Cheryl Travers (School of Business and Economics) was delighted this year to be one of the recipients of the Vice Chancellor’s Award for Excellence in Teaching and Learning. In the post below, Cheryl explains why she is passionate about innovating and improving the student learning experiences.
Arriving at Loughborough more than 24 years ago now, I was passionate about finding ways to deliver innovative, developmental, transferable and impactful student learning experiences. I wanted to give Psychology away to our students, to maximise their potential as employable, successful, resilient and happy future leaders and members of society. Over the years I have eagerly shared my approach and enthusiasm for learning and teaching with other faculty across campus to aid their own personal and professional development, as well as provide ideas for advancing androgogy. In addition, I have sought to spread the word via other means, e.g., online materials (https://youtu.be/yfT8_t9c8JE), regular contributions to SBE blogs and in house magazine ‘Inspire’, the media, key notes at SBE client conferences, and TEDx talks to reach a wider international audience. (https://youtu.be/8oSEQ7f6QRQ and https://youtu.be/q52A0aCFcq0). The impact for me, personally, has been a very satisfying and fulfilling learning and teaching career to date, sprinkled with a number of learning and teaching related awards (SBE Teacher of the Year award (2012), USA Academy of Management ‘Management Education Division’ award for ‘Most innovative contribution to management education’ (2014); Loughborough RiTA award (2016); BPS Division of Occupational Psychology Academic Contribution to Practice (2017) in addition to the VC excellence award this year). I am very proud of the academic, professional and international recognition I have received for my teaching and research.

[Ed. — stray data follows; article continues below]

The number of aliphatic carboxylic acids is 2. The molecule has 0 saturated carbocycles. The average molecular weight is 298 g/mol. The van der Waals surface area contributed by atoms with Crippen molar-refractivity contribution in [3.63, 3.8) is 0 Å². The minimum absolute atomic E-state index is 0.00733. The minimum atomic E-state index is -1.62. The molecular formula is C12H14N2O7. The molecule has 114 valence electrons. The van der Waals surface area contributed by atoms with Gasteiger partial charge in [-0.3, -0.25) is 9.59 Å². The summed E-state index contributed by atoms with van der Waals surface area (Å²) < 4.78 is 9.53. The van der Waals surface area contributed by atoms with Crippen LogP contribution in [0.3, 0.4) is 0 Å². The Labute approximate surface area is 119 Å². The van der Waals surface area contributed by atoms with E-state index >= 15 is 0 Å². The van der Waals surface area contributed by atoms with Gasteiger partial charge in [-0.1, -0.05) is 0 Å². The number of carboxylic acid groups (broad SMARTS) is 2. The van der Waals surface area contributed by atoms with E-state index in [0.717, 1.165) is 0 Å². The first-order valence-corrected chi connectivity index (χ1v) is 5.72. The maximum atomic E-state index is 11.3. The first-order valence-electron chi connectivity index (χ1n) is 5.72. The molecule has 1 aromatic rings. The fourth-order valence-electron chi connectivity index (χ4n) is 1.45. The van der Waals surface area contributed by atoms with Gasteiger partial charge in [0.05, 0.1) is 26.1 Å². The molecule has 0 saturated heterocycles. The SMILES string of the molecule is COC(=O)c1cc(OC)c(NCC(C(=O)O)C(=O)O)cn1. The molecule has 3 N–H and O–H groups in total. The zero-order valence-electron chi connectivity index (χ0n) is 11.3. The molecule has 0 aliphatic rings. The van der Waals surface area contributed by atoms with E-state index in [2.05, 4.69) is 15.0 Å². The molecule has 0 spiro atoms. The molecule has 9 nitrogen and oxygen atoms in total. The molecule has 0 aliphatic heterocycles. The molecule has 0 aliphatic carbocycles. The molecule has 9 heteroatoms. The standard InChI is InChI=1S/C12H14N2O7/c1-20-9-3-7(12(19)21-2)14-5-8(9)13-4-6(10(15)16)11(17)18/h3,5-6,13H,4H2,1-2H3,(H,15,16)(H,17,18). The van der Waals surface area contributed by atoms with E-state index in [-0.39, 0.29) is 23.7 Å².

I feel my most influential and far reaching contribution has been the design and dissemination of my Reflective Goal Setting (RGS) model, which was created to; support the transfer of learning across a range of UG, PG and Executive Education programmes; turn our students into highly interpersonally skilled and adaptable goal setters; and to enhance students’ employment and leadership potential. The resulting data gathered on their goal experiences has provided evidence for the ongoing impact of RGS and has resulted in a number of outputs so far (e.g. Travers, C.J. (2011), Unveiling a reflective diary methodology for exploring the lived experiences of stress and coping, Journal of Vocational Behavior, 79 (204-216); Travers, C.J. (2013),Using Goal Setting Theory to Promote Personal Development, Ch 36 pp 603-621 in New Developments in Goal Setting and Task Performance, Ed Locke and Gary Latham (Eds), Routledge; Travers, C, Morisano, D, & Lock, E. A. (2015). Growth goals and academic achievement: A qualitative study. British Journal of Educational Psychology, 85(2), 224-241). Currently we are carrying out evaluation and impact research on this model and the findings so far suggest that it can have far reaching impact for individuals, their teams and the organisations within which they work.